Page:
We recently came across the podcast “Conversations from the World of Allergy” presented by the American Academy of Allergy, Asthma & Immunology and hosted by our frequent contributor, Dr. David Stukus. It provides allergists with insight into what their colleagues are thinking, and lay listeners can eavesdrop.
In addition to practicing at Nationwide Children’s Hospital, Dr. Dave is Social Media Medical Editor for the AAAAI, and maintains a lively presence on Twitter, which features a really bad joke of the week every Friday. We decided to contact him and discuss this unique addition to the allergy conversation. — Henry Ehrlich
AAC: Dave, welcome back to asthmaallergieschildren.com. Listening to your podcast, with its impeccable content, explains why you haven’t had any time to write for us recently. Can you tell our readers how this project happened? How do you choose your topics and how you find the experts to interview?
David: Thank you for the kind invitation to return to your outstanding forum. The podcast was initially thought of by AAAAI leadership as a modern method to connect with allergists, physicians, and the general public. In early 2018, I was invited to become the first social media medical editor for the AAAAI, which gave me the opportunity to develop the original idea for a podcast. We have a robust staff of two (myself and Laura Plizka, who handles editing/publishing of the episodes). I am the producer and host so the ideas generally come from me along with suggestions from AAAAI staff members. Topics and guests originate from knowledge of issues that are pertinent to a wide ranging audience, including publications and sessions at the annual meeting, discussions I observe on social media, and hot topics that attract media attention. It’s been amazing thus far – I dream of interviewing the preeminent experts on a certain topic, send an email invitation…and they all say yes! We’ve received amazing feedback from AAAAI leadership, members, and listeners thus far. I’m fortunate to have this much support and now the sky is the limit.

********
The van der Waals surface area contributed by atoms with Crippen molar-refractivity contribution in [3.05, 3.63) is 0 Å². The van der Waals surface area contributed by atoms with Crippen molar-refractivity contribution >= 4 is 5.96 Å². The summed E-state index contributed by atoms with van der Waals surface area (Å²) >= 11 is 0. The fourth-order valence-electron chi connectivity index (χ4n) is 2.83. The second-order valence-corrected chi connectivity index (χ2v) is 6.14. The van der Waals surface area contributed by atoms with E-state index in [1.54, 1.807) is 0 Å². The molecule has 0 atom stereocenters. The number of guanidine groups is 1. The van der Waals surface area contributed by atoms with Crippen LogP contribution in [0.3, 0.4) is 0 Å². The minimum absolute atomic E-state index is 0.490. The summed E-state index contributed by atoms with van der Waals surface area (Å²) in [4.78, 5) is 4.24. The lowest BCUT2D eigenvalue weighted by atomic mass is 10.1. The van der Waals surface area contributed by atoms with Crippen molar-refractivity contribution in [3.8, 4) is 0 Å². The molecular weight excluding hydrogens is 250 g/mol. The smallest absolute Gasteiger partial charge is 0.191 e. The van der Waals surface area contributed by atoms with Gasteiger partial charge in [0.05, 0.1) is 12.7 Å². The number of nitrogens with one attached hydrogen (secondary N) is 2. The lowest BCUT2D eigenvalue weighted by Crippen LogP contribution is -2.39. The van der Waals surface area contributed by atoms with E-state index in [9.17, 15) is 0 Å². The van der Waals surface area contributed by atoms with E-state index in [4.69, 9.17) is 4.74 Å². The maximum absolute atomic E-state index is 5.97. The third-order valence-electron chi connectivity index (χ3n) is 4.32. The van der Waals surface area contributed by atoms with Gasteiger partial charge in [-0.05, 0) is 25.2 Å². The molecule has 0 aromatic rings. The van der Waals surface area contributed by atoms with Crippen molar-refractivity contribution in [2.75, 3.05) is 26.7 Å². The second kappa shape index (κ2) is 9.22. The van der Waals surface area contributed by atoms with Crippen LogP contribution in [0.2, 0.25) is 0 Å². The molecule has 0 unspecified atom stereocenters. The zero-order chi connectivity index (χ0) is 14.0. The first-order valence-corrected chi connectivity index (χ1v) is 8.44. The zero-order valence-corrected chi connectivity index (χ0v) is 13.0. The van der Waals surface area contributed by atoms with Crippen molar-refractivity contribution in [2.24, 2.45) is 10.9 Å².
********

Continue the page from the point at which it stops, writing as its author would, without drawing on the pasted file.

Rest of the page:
AAC: Some subjects are naturals—the conversation with Dr. Robert Wood on food allergy diagnosis and management is an example—but I was surprised to see two segments dealing with penicillin allergy. After listening to both I see that it’s a multifaceted subject, but I must ask why did penicillin merit two segments? Tell our readers why this is such a priority.